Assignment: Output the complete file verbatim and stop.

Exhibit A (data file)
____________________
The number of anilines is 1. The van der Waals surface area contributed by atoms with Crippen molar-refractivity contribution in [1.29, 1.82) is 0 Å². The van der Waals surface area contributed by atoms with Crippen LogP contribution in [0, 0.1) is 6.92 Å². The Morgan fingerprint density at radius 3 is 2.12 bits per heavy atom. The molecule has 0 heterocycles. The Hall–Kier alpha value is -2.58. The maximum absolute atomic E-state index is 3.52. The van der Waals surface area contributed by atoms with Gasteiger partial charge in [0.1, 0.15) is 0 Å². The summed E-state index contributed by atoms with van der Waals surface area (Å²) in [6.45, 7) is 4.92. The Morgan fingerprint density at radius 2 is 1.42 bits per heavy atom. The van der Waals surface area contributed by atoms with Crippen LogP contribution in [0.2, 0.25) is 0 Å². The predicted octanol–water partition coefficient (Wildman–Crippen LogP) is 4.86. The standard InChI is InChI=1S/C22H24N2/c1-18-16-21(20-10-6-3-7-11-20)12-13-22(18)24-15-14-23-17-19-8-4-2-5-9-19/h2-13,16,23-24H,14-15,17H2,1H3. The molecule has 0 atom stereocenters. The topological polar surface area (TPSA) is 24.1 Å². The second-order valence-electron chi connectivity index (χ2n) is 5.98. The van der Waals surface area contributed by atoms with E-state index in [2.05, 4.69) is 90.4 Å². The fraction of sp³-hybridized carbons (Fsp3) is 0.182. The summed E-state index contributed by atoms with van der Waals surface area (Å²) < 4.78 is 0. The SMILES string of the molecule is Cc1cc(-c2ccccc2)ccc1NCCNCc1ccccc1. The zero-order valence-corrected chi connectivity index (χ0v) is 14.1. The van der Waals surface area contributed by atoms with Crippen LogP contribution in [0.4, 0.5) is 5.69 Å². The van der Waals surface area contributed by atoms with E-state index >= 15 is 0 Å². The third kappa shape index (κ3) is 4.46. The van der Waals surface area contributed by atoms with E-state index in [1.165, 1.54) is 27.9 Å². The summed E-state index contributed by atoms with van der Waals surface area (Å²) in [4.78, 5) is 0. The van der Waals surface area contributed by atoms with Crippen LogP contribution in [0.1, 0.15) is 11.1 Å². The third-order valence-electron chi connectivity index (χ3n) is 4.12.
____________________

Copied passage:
The number of anilines is 1. The van der Waals surface area contributed by atoms with Crippen molar-refractivity contribution in [1.29, 1.82) is 0 Å². The van der Waals surface area contributed by atoms with Crippen LogP contribution in [0, 0.1) is 6.92 Å². The Morgan fingerprint density at radius 3 is 2.12 bits per heavy atom. The molecule has 0 heterocycles. The Hall–Kier alpha value is -2.58. The maximum absolute atomic E-state index is 3.52. The van der Waals surface area contributed by atoms with Gasteiger partial charge in [0.1, 0.15) is 0 Å². The summed E-state index contributed by atoms with van der Waals surface area (Å²) in [6.45, 7) is 4.92. The Morgan fingerprint density at radius 2 is 1.42 bits per heavy atom. The van der Waals surface area contributed by atoms with Crippen LogP contribution in [0.2, 0.25) is 0 Å². The predicted octanol–water partition coefficient (Wildman–Crippen LogP) is 4.86. The standard InChI is InChI=1S/C22H24N2/c1-18-16-21(20-10-6-3-7-11-20)12-13-22(18)24-15-14-23-17-19-8-4-2-5-9-19/h2-13,16,23-24H,14-15,17H2,1H3. The molecule has 0 atom stereocenters. The topological polar surface area (TPSA) is 24.1 Å². The second-order valence-electron chi connectivity index (χ2n) is 5.98. The van der Waals surface area contributed by atoms with E-state index in [2.05, 4.69) is 90.4 Å². The fraction of sp³-hybridized carbons (Fsp3) is 0.182. The summed E-state index contributed by atoms with van der Waals surface area (Å²) < 4.78 is 0. The SMILES string of the molecule is Cc1cc(-c2ccccc2)ccc1NCCNCc1ccccc1. The zero-order valence-corrected chi connectivity index (χ0v) is 14.1. The van der Waals surface area contributed by atoms with Crippen LogP contribution in [0.4, 0.5) is 5.69 Å². The van der Waals surface area contributed by atoms with E-state index >= 15 is 0 Å². The third kappa shape index (κ3) is 4.46. The van der Waals surface area contributed by atoms with E-state index in [1.165, 1.54) is 27.9 Å². The summed E-state index contributed by atoms with van der Waals surface area (Å²) in [4.78, 5) is 0. The van der Waals surface area contributed by atoms with Crippen LogP contribution in [0.1, 0.15) is 11.1 Å². The third-order valence-electron chi connectivity index (χ3n) is 4.12.